PostNet Franchise Owners Discuss Growth Opportunity

The prospect for growth remains strong for PostNet franchise owners around the country

After more than 20 years in business, PostNet, the nation’s first Neighborhood Business Center, is still poised for growth. A variety of digital printing, marketing, graphic design and shipping services has catapulted PostNet centers around the country into a critical role among small business communities. But don’t just take our word for it. We asked eight PostNet owners a critical question: How large is the growth opportunity for your business?

Scott Harrington, who owns a PostNet in Verona, NJ, believes more growth is on the horizon.

Scott Harrington, who owns a PostNet in Verona, NJ, believes more growth is on the horizon.

“It’s endless. When we were looking at the business model for pack and ship, what attracted us to PostNet was the flexibility of the offerings. We wanted the flexibility to look at new services and new offerings. The growth potential is truly a matter of where we want to take the business. Corporate is always willing to listen to opportunities for the brand, including web-based services and other things that expand the opportunity outside of the local footprint.” – Scott Harrington, Verona, New Jersey

“There’s a lot of growth opportunity, and we’re not even near what we can do. We are continuing to grow. I’m also not relying on PostNet to do the work for me. We have the name recognition, but it’s up to me to go out, get all the business and bring it back to the center to do a good job.” – David Petty, Austin, Texas

“Unlimited. We feel we are in a great area of the community. There is a lot of growth happening right now, and it’s only the beginning. Opportunity’s door is waiting to open.” Breese Elkins and Margy Tucker, Plano, Texas

PostNet franchisee Tom Fletcher has jumped in headfirst, prompting growth with creative offerings.

PostNet franchisee Tom Fletcher has jumped in headfirst, prompting growth with creative offerings.

“I think the opportunity is tremendous. There are so many things we can do to help small business. Whether it’s packaging or direct mail, our clients are diverse — and we can fulfill their needs. In the fall I did a 20-foot banner for Hurricane Sandy Relief Efforts — a monster thing on a 53-foot trailer, and we used it to collect clothes, bedding and nonperishables for people. … You need to be willing to jump in as a business owner. Nobody is going to walk into the store just because you flipped on the ‘open’ sign. You have to get out and touch people to let them know you’re there, do business calls, be involved. If you sit behind the counter, you’re never going to be successful. Some people may not want to be as involved as me, or may prefer to call on businesses one at a time, but I think it’s a much slower way to get known.” – Tom Fletcher, Sewell, New Jersey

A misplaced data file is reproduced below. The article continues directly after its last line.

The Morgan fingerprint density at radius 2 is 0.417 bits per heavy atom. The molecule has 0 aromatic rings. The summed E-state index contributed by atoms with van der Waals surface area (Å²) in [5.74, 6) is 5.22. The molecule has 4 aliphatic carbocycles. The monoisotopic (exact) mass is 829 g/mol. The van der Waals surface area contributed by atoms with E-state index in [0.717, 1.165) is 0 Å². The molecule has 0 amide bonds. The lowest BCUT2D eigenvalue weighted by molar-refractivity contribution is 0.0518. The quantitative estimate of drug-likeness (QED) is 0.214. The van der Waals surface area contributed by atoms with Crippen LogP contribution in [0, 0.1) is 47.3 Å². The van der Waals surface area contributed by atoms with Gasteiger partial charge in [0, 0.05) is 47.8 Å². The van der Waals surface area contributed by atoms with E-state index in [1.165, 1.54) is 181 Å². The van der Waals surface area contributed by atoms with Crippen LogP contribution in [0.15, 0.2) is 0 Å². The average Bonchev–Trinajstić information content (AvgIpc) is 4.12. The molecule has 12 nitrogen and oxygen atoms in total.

“I think there’s a lot of untapped potential. There’s always the big guys out there, but there are so many small businesses that need the services we have to offer. We know what works in print, what works in web design. If you’re a small business and don’t have a website, you’re not in business. If you’re going to go out and let people know what you can do for them, the opportunities are great. If you’re going to open a store and wait for customers to come to you, you’re not going to be in business long. I’m focused on helping small businesses grow and joining networking groups and getting my name out there, I think the opportunities are great and limitless.” – Irene Fenolio, Las Vegas, Nevada

Irene Fenolio, franchise owner in Las Vegas, Nevada, with her husband and co-owner, Ron.

Irene Fenolio, franchise owner in Las Vegas, Nevada, with her husband and co-owner, Ron.

“I think you can make a good living with it. There are stores that have done quite well, especially the ones getting more into the printing side of it. There’s a lot of upside. You need to market yourself, because your printing customers aren’t necessarily going to be right next door. My two best customers are 20 or 30 miles away, and we have customers all around the metro area, as well as in California, Florida, Wisconsin and Iowa. Now, most of our shipping revenue comes from customers within two miles of the store, but with printing there is a whole lot more flexibility. That allows you to grow your business without having to open another location.” – Peter Rigsbee, Woodbury, Minnesota

Learn more

For in-depth details about the PostNet franchise opportunity, download our free franchise report. You can also learn more by visiting our research pages.

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